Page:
The makers are starting a revolution!
October 3-5 more than 100,000 curious visitors went to the Auditorium in Rome to be part of the 2nd Italian edition of the Maker Faire, an event driven by passion for technology and innovation. The Maker Faire showcased many innovators of the Third Millennium eager to display their projects and share their technological know-how and craftsmanship.
It feels like ancient history, but it was only in 2011 when Massimo Banzi, founder of Arduino (the open source hardware platform), stated that a new breed of artisans would have a huge impact in the near future. 3 Years later, the Arduino platform is the most used by the makers and an increasing number of engineers and enthusiasts is adopting it. The future is here! And the Maker Faire in Rome was the perfect opportunity to confirm it.
The visitors were given the chance to meet more than 600 innovative projects from all over the world: drones, 3D printers, wearable technology and robots. There were also plenty of opportunities for children to see with their own eyes, and sometimes touch, the future.
We came across many, maybe even too many interesting ideas. The winner of the Focus Prize was EWE Industries, a Rome-based startup that has developed not only a 3D printer but also a filament extruder. EWE’s extruder is beautifully designed, sustainable and environmentally friendly device. Davide Costa and Francesco Cavallo, two young industrial designers from La Sapienza University, are the founders of this exciting Roman startup.
Davide Costa explains: “EWE was born thanks to our passion for both technology and the invention of new products. We decided to first introduce our extruder, a niche product with an innovative design intended for domestic rather than industrial use. This way we wanted to go against mainstream."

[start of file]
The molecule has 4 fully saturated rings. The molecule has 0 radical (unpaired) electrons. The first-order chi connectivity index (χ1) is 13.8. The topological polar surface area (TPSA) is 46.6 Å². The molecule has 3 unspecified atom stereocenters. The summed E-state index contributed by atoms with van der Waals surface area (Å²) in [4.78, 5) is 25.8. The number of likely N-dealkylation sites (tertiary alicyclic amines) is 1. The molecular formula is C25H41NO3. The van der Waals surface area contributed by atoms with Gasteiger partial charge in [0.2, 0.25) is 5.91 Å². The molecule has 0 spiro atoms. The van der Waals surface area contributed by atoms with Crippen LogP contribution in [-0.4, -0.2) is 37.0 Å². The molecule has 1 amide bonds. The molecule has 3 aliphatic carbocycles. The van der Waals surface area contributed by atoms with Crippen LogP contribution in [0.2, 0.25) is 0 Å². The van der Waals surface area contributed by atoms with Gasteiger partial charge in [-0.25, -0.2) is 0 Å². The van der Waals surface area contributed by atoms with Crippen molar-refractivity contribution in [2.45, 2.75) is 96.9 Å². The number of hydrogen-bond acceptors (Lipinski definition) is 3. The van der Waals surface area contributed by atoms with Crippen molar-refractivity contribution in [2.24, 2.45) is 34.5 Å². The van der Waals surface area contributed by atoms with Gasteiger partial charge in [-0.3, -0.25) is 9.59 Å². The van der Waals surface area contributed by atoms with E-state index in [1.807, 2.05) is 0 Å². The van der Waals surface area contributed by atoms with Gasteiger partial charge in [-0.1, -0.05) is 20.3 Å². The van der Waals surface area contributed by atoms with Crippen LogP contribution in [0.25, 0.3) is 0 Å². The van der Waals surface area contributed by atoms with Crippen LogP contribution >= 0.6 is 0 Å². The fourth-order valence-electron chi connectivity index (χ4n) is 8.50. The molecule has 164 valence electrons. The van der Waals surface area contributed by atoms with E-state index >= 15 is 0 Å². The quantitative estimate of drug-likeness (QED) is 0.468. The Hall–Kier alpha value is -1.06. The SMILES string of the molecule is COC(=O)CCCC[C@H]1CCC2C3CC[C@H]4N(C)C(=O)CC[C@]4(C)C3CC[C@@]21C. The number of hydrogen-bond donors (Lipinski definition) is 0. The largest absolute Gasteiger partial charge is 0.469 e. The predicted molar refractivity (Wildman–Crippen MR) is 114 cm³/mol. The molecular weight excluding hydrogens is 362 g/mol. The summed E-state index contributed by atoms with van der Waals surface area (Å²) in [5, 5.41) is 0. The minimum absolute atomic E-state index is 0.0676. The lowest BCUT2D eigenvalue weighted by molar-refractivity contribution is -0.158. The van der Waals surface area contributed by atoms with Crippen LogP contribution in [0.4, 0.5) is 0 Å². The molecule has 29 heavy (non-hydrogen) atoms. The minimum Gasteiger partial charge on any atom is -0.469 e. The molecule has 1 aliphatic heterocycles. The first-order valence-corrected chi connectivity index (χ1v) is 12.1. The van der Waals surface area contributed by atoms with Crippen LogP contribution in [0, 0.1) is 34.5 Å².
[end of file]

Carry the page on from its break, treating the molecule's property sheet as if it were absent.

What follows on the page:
He continues: "Soon we will launch the 3D printer that we showed at the Maker Faire. It’s our objective to create a highly customizable product that can grow and change over time. Technology is constantly evolving and our 3D printer is made to adjust to new functionalities that will be gradually added. We are continuously monitoring the market for new trends: for us R&D is of utmost importance. We are happy to have embarked on this great adventure and that the Maker Faire gave us the opportunity to show to the world what we are working on. It’s fantastic to be here, we are having a great time.”
Browsing through the numerous booths I also met the founders of Air Movie Lab . They developed Prodigy Wood, a lightweight drone (about 4 lbs) with an external wooden structure to protect its propellers. It is built for GoPro but it can also lift heavier cameras. Air Movie Lab offered workshops during which participants were taught how to assemble a drone and how to fly it; a hands-on way to try this innovative product.
Another project I found very interesting was 3D Racers which developed a race track for remote-controlled Arduino cars. It feels like a videogame projected into the real world and it is bound to thrill audiences of all ages.
Finally, DoubleCLICK! is a project developed by Officine Sistemiche, a group of designers united by a common passion for eco-design. DoubleClick! is the prototype of a semi-automatic designer. It’s a portable device which can draw on any material and in various dimensions. It’s a simple tool that could have a high social and educational impact as it helps everybody to draw even those who usually do not have the ability to do it.
These are just a few among the many innovative projects that were presented at the Rome's Maker Faire. The sheer number of futuristic projects shown at the fair proves that the Italian maker movement is alive and vibrant. The economist Jeremy Rifkin released a video message to address all Maker Faire's visitors: "It's the beginning of a long journey to rethink the current production models. This is a revolution: the democratization of manufacturing. We create the future. The future is now.”
"Disclaimer: Seedble and EWE are currently discussing a partnership".